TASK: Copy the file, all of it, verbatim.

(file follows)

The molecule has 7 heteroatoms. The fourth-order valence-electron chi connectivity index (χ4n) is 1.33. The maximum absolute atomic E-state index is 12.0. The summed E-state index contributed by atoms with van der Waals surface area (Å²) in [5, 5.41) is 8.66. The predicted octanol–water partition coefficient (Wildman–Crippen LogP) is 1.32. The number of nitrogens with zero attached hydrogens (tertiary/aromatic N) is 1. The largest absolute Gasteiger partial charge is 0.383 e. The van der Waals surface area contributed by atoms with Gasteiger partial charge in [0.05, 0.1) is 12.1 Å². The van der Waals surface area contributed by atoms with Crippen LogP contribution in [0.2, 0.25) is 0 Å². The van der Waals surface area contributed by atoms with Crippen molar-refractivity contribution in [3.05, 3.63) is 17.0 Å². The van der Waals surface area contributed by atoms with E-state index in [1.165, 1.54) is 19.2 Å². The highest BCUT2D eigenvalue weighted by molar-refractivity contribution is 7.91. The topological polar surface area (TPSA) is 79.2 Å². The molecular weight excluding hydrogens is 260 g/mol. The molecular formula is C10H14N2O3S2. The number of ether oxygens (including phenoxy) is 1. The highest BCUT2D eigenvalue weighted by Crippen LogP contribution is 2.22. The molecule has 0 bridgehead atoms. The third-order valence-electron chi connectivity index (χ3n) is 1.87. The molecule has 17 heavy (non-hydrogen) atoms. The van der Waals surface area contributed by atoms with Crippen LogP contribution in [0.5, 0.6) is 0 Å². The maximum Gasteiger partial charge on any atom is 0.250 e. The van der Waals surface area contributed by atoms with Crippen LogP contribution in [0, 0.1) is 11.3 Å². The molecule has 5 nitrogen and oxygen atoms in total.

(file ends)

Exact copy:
The molecule has 7 heteroatoms. The fourth-order valence-electron chi connectivity index (χ4n) is 1.33. The maximum absolute atomic E-state index is 12.0. The summed E-state index contributed by atoms with van der Waals surface area (Å²) in [5, 5.41) is 8.66. The predicted octanol–water partition coefficient (Wildman–Crippen LogP) is 1.32. The number of nitrogens with zero attached hydrogens (tertiary/aromatic N) is 1. The largest absolute Gasteiger partial charge is 0.383 e. The van der Waals surface area contributed by atoms with Gasteiger partial charge in [0.05, 0.1) is 12.1 Å². The van der Waals surface area contributed by atoms with Crippen LogP contribution in [0.2, 0.25) is 0 Å². The van der Waals surface area contributed by atoms with Crippen molar-refractivity contribution in [3.05, 3.63) is 17.0 Å². The van der Waals surface area contributed by atoms with E-state index in [1.165, 1.54) is 19.2 Å². The highest BCUT2D eigenvalue weighted by molar-refractivity contribution is 7.91. The topological polar surface area (TPSA) is 79.2 Å². The molecular weight excluding hydrogens is 260 g/mol. The molecular formula is C10H14N2O3S2. The number of ether oxygens (including phenoxy) is 1. The highest BCUT2D eigenvalue weighted by Crippen LogP contribution is 2.22. The molecule has 0 bridgehead atoms. The third-order valence-electron chi connectivity index (χ3n) is 1.87. The molecule has 17 heavy (non-hydrogen) atoms. The van der Waals surface area contributed by atoms with Crippen LogP contribution in [0.5, 0.6) is 0 Å². The maximum Gasteiger partial charge on any atom is 0.250 e. The van der Waals surface area contributed by atoms with Crippen LogP contribution in [0, 0.1) is 11.3 Å². The molecule has 5 nitrogen and oxygen atoms in total.